Although race, ethnicity, and geographic ancestry have been associated with differences in disease prevalence, expression, and outcomes, the public and academic discourse surrounding the role of race/ethnicity in health and disease has been intense and complex. In the United States and many parts of the world, racial/ethnic differences have been used for social and political purposes to confer advantage to some and disadvantage to others based on presumed natural superiority or inferiority. As a result, a philosophic and policy goal of the late 20th century has been to eliminate use of inherent racial/ethnic differences for purposes of societal stratification and advantage. However, recent advances in genetics and pharmacogenetics have resulted in renewed discussion of biologic and genetic correlates of race and geographic ancestry, raising new questions about the nature and meaning of race in health care.1-8 Factors adding complexity to the analysis of the health impact of race/ethnicity are the high prevalence of racial misclassification and the admixture of populations typical of the United States. However, despite the recent genetic data, it remains true that African Americans and other non-European minorities have had societally imposed disadvantages in economics, education, and access to healthy environments, as well as faced barriers to adequate health care, all of which increase disease prevalence, morbidity, and mortality. Thus, discussions about cardiovascular health by racial and ethnic groups require the context that environmental factors in their broadest sense and some genetic factors are operative in determining health risk among different racial/ethnic groups. In this chapter, we accept that race/ethnicity/geographic descent includes clustering of some common genetic and epigenetic factors and also social, environmental, and lifestyle variables, which have a huge impact on cardiovascular health. A critical challenge for multidisciplinary researchers will be to define the relative contributions of each of these variables to cardiovascular health and disease and to discover how to use knowledge from biologic and social sciences to bring equity in cardiovascular health outcomes across racial/ethnic populations.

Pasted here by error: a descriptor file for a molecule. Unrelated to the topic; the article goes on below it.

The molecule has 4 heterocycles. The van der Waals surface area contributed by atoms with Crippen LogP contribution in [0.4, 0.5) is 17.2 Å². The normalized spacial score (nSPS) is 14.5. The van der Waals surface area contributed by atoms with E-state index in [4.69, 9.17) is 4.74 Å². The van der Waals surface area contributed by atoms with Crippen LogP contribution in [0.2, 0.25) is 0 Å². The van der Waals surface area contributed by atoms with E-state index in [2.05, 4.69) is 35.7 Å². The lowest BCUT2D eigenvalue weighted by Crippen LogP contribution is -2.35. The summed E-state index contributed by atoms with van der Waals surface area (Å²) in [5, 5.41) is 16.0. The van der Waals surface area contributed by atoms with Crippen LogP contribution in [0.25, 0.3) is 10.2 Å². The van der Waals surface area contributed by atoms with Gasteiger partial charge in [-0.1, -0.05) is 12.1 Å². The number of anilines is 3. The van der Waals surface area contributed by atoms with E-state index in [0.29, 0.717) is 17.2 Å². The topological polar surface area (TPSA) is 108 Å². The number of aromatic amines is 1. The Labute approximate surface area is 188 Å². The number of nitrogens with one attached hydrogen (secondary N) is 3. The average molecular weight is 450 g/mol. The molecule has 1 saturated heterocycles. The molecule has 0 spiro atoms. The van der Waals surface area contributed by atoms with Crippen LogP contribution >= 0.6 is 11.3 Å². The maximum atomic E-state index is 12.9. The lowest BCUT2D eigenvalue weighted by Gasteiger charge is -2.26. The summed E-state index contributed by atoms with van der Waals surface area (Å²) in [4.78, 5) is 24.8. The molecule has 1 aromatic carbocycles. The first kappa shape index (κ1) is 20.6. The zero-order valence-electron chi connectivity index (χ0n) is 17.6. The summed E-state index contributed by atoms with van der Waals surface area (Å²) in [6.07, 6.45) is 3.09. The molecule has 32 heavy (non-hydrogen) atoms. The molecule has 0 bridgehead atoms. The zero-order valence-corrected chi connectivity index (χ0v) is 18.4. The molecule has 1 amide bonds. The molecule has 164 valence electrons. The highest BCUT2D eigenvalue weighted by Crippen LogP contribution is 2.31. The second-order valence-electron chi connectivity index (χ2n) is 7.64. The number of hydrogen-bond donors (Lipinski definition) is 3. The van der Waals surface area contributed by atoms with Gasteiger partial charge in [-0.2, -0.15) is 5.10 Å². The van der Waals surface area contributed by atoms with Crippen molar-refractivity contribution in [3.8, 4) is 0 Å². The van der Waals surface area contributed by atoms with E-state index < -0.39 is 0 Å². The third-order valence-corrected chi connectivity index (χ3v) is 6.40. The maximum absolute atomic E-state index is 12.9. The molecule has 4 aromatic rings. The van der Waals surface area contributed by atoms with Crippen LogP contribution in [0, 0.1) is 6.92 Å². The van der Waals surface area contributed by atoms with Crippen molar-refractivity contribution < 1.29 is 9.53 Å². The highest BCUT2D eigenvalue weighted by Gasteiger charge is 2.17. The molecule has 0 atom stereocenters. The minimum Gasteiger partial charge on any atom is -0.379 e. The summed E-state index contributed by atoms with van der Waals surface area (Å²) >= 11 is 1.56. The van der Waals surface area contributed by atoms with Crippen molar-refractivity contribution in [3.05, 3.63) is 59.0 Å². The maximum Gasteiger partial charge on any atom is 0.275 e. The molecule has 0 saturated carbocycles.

Cardiovascular disease (CVD) has been recognized as the dominant cause of death in the United States for at least 50 years, with heart disease ranking first and stroke third.9,10 Figure 104–1 shows the prevalence of CVD and the percentage of deaths attributable to CVD by major US ethnic groups. Although coronary heart disease (CHD) death rates in all major demographic groups have declined in the United States, the decline in CHD has not been uniform across racial/ethnic groups. For example, in African American men, it declined by 33.3% between 1979 and 1998 compared with 46.1% in white men. At the same time, CHD death rates decreased by 26.6% in African American women compared with 40.1% in white women. Analysis of annual rates of first heart attack, first cerebral infarction, and first cerebral hemorrhage by age, sex, and African American or white race demonstrates higher rates of all three entities in African Americans compared with whites10 (Figs. 104–2, 104–3, 104–4).
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